Knowing how to meet up with a new potential roommate safely seems like common sense, but is it? It is for someone who has done online dating or sold something to a stranger on Craigslist.
But for many people, the idea of meeting a complete stranger is terrifying.
Before we get started, I want to share some quick tips with you. These tips will help you initiate a friendly meeting and conversation with any new potential roommate.
After all, it’s a conversation that will help you discover any one of the red flags we discuss below.
Tip#1: If you are hitting it off with a great e-mail conversation, it’s ok to exchange phone numbers. If you are feeling right about them after a phone or text conversation, go ahead and plan to meet them.
Tip#2: I always recommend you meet at the location of the residence you are going to share or meet in a public place nearby at a coffee shop or cafe. If you feel nervous about meeting this new person, you can bring a friend with you.
Tip #3: If this person turns out to be a deadbeat because they flake out, I would cancel them off my list and find someone else. Second chances are hard to come by.
Tip#4: When you meet, don’t make it feel like a job interview. You want the meeting to feel casual, that’s the best way to learn about them and their real personality. Asking questions is fine too, but sometimes the best way to ask a question is by indirectly asking it through a fun conversation.
When you initiate a conversation with a new potential roommate, your goal is to discover any behavior that would set off your radar for creeps, weirdos, or scammers.
Here are 6 red flags to look out for when meeting someone new online or in person. If any of these red flags come up with your situation, I’d skip the person and move onto someone new.
Red Flag #1: Their Personal Info Might Be Fake
If you sense the person you’re talking with online or in person is not using their real e-mail address or phone number to communicate with you, it’s understandable. For privacy protection online its actually a smart idea sometimes to be anonymous.
But as you get to know them they should be able to provide you with a real e-mail address, phone number, previous address, name of employer, Social Media account, etc.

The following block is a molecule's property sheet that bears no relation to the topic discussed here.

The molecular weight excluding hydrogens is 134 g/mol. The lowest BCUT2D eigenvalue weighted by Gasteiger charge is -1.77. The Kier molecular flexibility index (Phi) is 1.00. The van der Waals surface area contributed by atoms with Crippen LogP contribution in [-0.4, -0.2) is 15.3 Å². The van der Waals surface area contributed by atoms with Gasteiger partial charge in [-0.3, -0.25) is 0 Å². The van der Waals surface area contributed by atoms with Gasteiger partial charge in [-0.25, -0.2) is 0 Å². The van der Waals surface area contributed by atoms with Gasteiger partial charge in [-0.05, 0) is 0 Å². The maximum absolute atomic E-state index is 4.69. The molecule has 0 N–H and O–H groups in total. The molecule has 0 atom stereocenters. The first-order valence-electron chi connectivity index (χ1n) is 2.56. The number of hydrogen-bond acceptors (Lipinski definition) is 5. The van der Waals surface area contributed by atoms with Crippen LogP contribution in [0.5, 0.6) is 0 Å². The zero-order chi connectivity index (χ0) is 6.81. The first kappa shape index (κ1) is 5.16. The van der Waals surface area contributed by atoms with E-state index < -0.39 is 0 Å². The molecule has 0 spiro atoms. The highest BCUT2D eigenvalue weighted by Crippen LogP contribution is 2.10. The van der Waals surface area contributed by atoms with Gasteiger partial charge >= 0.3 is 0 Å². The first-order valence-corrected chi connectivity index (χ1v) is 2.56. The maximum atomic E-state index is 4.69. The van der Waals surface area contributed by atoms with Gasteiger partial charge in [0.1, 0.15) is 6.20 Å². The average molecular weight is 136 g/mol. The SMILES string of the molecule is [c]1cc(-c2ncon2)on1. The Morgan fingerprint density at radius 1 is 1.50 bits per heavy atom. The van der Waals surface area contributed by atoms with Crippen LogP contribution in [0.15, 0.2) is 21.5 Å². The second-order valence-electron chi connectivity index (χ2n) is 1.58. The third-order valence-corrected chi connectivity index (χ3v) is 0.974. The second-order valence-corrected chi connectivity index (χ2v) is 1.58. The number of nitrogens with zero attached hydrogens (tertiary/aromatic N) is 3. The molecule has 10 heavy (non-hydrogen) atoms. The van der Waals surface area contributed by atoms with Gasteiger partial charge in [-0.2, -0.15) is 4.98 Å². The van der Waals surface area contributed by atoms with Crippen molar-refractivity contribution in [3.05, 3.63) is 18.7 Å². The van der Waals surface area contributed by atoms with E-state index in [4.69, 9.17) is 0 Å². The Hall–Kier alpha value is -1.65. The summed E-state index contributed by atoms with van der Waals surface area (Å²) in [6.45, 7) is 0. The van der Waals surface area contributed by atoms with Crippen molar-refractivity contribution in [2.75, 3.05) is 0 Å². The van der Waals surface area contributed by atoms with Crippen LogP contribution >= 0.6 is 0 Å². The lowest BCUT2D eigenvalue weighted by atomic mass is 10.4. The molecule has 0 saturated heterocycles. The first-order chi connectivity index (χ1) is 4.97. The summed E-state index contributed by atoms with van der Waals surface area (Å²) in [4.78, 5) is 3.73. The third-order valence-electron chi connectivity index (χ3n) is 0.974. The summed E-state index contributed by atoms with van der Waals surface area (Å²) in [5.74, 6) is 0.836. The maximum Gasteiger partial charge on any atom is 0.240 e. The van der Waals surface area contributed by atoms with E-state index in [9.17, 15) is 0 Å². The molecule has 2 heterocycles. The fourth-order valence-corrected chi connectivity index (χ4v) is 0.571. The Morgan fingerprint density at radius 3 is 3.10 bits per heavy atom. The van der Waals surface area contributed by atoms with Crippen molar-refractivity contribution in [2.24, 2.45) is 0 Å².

After all, they’re going to have to put there real information on a rental application, and you’ll want to see some proof of employment.
Red Flag #2: Cannot Provide Reliable References
If they stumble on a request for providing a few personal or professional references, this is another big red flag. A landlord is going to make this request of them and so should you.
Even if the person has no previous rental history, they should be able to have someone like a manager at work or a former teacher from college provide a professional reference.
If after multiple requests they still show too much resistance providing what is asked, it’s probably worth it to pass on them.
Red Flag #3: Can’t Explain How They Make Money
There are many issues with being roommates with the type of person who can’t explain how they make money. How do you know they’re not breaking the law or selling drugs?
If you sense something very shady is going on with the way, your new potential roommate tells you how they make money. I’d skip on them for sure.
Red Flag #4: Nervous About a Background Check
Someone who is nervous about a background check could certainly raise a red flag or two. What you really need to know though is how open and honest they are about why they feel nervous. Is there credit not perfect?
Do they have a previous eviction? What about a DUI? There are a million reasons why and they should be open to explaining the reason for why a background check may turn up some negative marks for them.
When you apply for a rental a landlord is almost always going to run a background check. If you disclose a bad mark ahead of time, it always looks better. You can disclose it with a letter of explanation when the rental application is submitted.
Red Flag #5: Someone Offers You Money Via E-mail
If someone promises you money via an online roommate finder website or Craigslist you should run far far away from this person. Don’t even respond to the e-mail.
Just delete the message and move on. You can report the offending account and have it removed from the site. On Craigslist there’s a link in each e-mail to flag the message for being a scam.
Red Flag #6: Someone Asks For Your Personal Info Too Soon
During your online or in-person conversations its inappropriate to ask for someone’s personal information too soon. Wait until you two have had a casual conversation, found a place, and are ready to commit to being roommates.
If you being a bit more private in the beginning causes your new potential roommate to act too pushy or unprofessional, skip them, it’s that simple.
I’ve been using this red flag checklist for years with all of my new roommates and its saved me more than once from being scammed or taken for a ride.
Especially using the internet to find a new roommate.